You can ride all the terrain in the world and experience the thrill of competition, be it against the clock or elbow-to-elbow with your fellow competitor, but nothing can prepare your senses for the Megavalanche in Alpe D'Huez, France. Perched high on a glacier, bike at the ready while staring down the barrel of the first straight with the intermingled sounds of a helicopter buzzing overhead and the pulsing beats of some euro pop blasting from a distant sound system while your feet slowly sink into the melting snow below, the knowledge that this is not your average bike race hits you like a brick wall. Adding to this maelstrom of madness, you're also surrounded by 400 similarly suited and booted riders who are all thinking the same thing you are... Welcome to the Megavalanche, the god-father of mass-start enduro races.
Bringing one of the original prototypes of the much loved 26" Nukeproof Mega, back to its spiritual home was a sight for sore eyes.
This race has long-standing ties to Nukeproof, where, in 2009 we first took a prototype all-mountain machine to test its limits. After all, in 2009, this was and still is one of the most demanding events on the calendar. While the Nukeproof Mega has evolved over the years that followed, it's also safe to say we've been looking for an excuse to return and after the recent launch of the new Mega 275 and Mega 290
, 2016 was the year to take the Mega back to the slopes from which it came.
The vital ingredients of machine fit to take on the Megavalanche.
After over 14-hours of driving from the UK, ascending the 21 hairpins leading Alp D'Huez village certainly got our pulses racing. Considering the high volume of riders crammed into such a small space, there is an eerie calm early in the week. The awesome weather, groomed trails, lack of queues for the gondola, good food, and a little "drink" were the perfect lead up to what was to come. After a few days of "acclimatizing to the altitude", riding the course we believed would make up the qualifying race (which turned out to be totally wrong) and just having fun drifting in the snow on the Pic Blanc glacier whetted our appetite...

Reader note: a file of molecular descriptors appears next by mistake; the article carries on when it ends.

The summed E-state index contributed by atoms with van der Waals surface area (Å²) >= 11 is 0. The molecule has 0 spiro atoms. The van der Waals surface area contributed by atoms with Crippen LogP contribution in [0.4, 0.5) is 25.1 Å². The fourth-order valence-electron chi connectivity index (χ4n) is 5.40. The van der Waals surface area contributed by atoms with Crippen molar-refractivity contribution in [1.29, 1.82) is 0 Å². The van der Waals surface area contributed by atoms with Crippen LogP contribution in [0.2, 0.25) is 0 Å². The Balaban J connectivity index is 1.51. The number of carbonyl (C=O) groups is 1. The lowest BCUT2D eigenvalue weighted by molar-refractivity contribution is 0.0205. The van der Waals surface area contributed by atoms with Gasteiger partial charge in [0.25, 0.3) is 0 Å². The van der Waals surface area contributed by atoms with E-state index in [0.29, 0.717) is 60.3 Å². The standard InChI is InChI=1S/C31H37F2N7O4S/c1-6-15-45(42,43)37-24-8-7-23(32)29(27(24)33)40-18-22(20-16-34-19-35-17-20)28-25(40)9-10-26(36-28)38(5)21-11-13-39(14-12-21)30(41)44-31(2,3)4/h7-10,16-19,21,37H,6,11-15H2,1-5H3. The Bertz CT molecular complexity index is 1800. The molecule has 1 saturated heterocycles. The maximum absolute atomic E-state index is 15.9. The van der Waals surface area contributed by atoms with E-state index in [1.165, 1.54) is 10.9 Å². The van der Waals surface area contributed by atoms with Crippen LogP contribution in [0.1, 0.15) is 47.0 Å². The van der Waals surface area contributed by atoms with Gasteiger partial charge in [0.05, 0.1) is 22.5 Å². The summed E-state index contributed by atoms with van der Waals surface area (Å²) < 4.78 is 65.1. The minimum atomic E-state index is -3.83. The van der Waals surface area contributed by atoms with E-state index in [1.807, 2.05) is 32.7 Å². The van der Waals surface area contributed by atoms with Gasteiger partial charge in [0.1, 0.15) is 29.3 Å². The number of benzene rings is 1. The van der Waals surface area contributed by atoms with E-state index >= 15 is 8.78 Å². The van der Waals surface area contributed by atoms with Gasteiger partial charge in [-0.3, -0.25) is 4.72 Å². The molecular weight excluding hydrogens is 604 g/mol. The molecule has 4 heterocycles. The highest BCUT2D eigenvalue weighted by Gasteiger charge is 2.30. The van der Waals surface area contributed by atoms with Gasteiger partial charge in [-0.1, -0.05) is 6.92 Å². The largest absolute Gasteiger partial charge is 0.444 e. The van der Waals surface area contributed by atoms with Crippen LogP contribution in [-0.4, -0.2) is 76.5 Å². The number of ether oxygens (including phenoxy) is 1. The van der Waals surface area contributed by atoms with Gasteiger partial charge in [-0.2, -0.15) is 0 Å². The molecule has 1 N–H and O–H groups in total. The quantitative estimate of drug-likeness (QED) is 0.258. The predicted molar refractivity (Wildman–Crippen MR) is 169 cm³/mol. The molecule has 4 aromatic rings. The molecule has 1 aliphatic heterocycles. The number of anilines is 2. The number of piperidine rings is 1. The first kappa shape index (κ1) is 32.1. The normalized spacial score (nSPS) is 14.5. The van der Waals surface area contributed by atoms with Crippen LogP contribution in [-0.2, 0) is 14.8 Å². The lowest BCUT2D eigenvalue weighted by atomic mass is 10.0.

The lounge, AKA the workshop.
We could pretend and say we had months of hard training to get race fit and ready for this, but that would be a lie. The usual local rides were mixed with the team trying to discover that competitive spirit. Ali (our brand manager) and Rob (marketing manager) raced a couple of enduro races with Dale (Nukeproof engineer) and Ian (our office manager) racing the IDMS and First Tracks races in Ireland. But the usual day job and office vending machine hampered our dreams of being pro riders. Onwards and upwards...
The dining room, AKA the parts bin